7) Toko-agé (床上げ, aka obiaké / 帯明け or possibly obiya-aké / 産屋明け)
Back in the days when home births were the norm and the child mortality rate was far higher than it is now, a party called oshichi-ya (お七夜 / ‘honourable seventh night’) was held to celebrate a baby reaching a week old. Nowadays mothers and their babies spend that first week in hospital, and are only allowed to check out when they’ve been given a clean bill of health. At this point, however, they are expected to spend a further two weeks at the mother’s parents’ house, and this twenty-one-day period is known as toko-agé.
The literal translation of toko-agé is ‘floor up’, and refers to the practice of keeping mother and baby’s futon laid out on the bedroom floor at all times. While grandma does the washing, the cooking and the cleaning – not to mention as much of the baby-minding as her daughter is willing to hand over – mother and baby stay indoors and avoid anything that involves the use of cold water (they are seen as being particularly vulnerable to catching colds and infections). Unfortunately for Mrs M, otoh-san didn’t quite catch on to the purpose of toko-agé, and packed her futon away every morning, thus depriving her of the chance of a siesta. Also, for someone who was going for a walk at least once a day until the evening before M Jr was born, being stuck indoors felt a little claustrophobic, so she moved back to our apartment after just seven days in hospital and seven days at home.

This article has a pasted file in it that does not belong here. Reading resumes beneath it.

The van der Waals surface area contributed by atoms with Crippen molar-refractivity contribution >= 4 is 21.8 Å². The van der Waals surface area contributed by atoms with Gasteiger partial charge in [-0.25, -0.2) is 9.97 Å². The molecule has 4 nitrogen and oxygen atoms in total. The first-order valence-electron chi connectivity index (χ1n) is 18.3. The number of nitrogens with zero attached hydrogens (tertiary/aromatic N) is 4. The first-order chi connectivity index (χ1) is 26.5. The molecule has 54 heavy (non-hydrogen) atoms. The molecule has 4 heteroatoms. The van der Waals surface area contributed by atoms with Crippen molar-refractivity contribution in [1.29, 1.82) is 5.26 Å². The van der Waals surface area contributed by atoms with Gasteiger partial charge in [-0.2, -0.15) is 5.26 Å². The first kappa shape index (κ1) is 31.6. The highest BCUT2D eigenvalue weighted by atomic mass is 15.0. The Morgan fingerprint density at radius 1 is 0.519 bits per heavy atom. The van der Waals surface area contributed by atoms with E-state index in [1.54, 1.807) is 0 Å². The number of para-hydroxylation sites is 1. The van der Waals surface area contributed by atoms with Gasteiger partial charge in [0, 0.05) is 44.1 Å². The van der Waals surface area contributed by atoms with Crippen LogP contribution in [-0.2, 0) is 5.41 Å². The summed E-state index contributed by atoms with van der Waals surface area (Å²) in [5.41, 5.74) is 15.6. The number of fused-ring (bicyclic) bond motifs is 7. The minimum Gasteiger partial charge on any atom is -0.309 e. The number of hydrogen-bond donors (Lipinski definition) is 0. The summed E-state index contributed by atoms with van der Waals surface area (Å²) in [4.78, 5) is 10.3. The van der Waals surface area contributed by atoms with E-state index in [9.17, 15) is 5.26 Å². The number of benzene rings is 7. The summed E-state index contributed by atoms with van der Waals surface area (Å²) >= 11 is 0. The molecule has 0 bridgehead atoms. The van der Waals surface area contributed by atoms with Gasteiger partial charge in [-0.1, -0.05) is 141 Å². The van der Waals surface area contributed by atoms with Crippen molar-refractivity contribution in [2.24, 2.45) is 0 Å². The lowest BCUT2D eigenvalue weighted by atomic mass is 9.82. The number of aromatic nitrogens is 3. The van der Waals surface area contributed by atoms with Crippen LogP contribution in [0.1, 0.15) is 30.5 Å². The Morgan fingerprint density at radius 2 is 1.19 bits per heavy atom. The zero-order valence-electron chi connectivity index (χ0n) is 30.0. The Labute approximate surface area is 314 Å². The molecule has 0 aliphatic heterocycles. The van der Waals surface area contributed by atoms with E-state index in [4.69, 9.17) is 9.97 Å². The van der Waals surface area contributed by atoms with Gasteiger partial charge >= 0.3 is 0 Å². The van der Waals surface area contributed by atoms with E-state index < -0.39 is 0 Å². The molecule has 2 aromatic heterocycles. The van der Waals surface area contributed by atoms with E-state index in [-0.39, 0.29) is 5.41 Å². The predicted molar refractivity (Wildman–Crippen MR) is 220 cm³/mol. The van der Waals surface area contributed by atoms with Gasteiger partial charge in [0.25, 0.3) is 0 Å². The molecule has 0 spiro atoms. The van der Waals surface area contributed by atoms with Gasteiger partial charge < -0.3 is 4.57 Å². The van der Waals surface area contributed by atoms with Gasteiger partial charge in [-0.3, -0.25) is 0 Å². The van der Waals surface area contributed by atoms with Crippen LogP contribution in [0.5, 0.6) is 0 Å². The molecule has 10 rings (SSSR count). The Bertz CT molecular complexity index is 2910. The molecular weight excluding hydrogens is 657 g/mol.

8) O-iwai / uchi-iwai (お祝い / 内祝い)
In the UK, a new arrival is the cue for a veritable frenzy of knitting – booties, blankets, little baby-sized jumpers and so on – but in Japan, the parents will instead be granted the gift of cold, hard cash. The word o-iwai – ‘honourable celebration’ – is used to describe all kinds of gifts, but the tricky thing for the recipient is what to give in return (uchi-iwai).
As okah-san explained to us, uchi-iwai should amount to at least half the value of the original o-iwai, and it is best to go for a nice, round figure. For example, to the friends and relatives who gave us 10,000 yen o-iwai, we will give uchi-iwai to the value of 5000 yen, and for the friends and relatives who gave us 5000 yen o-iwai, we will round up their uchi-iwai to 3000 yen. Many people order their uchi-iwai from gift catalogues, but to avoid disappointment, Mrs M and I will be giving shopping vouchers instead, and okah-san has insisted that we supplement these with an extra present of something edible, meaning that in some cases we will retain just 20 % of the original o-iwai.